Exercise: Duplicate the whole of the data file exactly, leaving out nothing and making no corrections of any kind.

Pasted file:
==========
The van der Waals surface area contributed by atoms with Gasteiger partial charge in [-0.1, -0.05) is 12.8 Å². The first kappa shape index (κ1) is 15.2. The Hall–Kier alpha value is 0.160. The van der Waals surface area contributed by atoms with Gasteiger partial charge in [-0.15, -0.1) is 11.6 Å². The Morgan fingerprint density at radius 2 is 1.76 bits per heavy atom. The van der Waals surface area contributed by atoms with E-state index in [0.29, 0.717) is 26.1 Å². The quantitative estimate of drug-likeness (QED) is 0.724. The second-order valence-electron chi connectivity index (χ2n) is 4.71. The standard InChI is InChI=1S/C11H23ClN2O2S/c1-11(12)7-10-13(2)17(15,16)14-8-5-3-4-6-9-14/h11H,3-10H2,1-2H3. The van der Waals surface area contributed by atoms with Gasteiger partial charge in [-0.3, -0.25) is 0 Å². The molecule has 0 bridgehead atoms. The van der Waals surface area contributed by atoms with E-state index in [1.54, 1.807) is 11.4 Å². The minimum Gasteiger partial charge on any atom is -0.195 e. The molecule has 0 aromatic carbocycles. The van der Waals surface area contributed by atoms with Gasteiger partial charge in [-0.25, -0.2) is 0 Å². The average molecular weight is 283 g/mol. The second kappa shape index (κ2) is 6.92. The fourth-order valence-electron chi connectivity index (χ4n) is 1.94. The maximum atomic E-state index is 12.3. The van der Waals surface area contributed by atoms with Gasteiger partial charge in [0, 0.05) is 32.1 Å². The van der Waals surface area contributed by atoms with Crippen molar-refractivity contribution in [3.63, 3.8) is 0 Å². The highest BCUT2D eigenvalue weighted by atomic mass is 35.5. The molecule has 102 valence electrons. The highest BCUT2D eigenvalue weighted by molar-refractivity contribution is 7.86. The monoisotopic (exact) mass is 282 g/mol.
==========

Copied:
The van der Waals surface area contributed by atoms with Gasteiger partial charge in [-0.1, -0.05) is 12.8 Å². The first kappa shape index (κ1) is 15.2. The Hall–Kier alpha value is 0.160. The van der Waals surface area contributed by atoms with Gasteiger partial charge in [-0.15, -0.1) is 11.6 Å². The Morgan fingerprint density at radius 2 is 1.76 bits per heavy atom. The van der Waals surface area contributed by atoms with E-state index in [0.29, 0.717) is 26.1 Å². The quantitative estimate of drug-likeness (QED) is 0.724. The second-order valence-electron chi connectivity index (χ2n) is 4.71. The standard InChI is InChI=1S/C11H23ClN2O2S/c1-11(12)7-10-13(2)17(15,16)14-8-5-3-4-6-9-14/h11H,3-10H2,1-2H3. The van der Waals surface area contributed by atoms with Gasteiger partial charge in [-0.3, -0.25) is 0 Å². The molecule has 0 bridgehead atoms. The van der Waals surface area contributed by atoms with E-state index in [1.54, 1.807) is 11.4 Å². The minimum Gasteiger partial charge on any atom is -0.195 e. The molecule has 0 aromatic carbocycles. The van der Waals surface area contributed by atoms with Gasteiger partial charge in [-0.25, -0.2) is 0 Å². The average molecular weight is 283 g/mol. The second kappa shape index (κ2) is 6.92. The fourth-order valence-electron chi connectivity index (χ4n) is 1.94. The maximum atomic E-state index is 12.3. The van der Waals surface area contributed by atoms with Gasteiger partial charge in [0, 0.05) is 32.1 Å². The van der Waals surface area contributed by atoms with Crippen molar-refractivity contribution in [3.63, 3.8) is 0 Å². The highest BCUT2D eigenvalue weighted by atomic mass is 35.5. The molecule has 102 valence electrons. The highest BCUT2D eigenvalue weighted by molar-refractivity contribution is 7.86. The monoisotopic (exact) mass is 282 g/mol.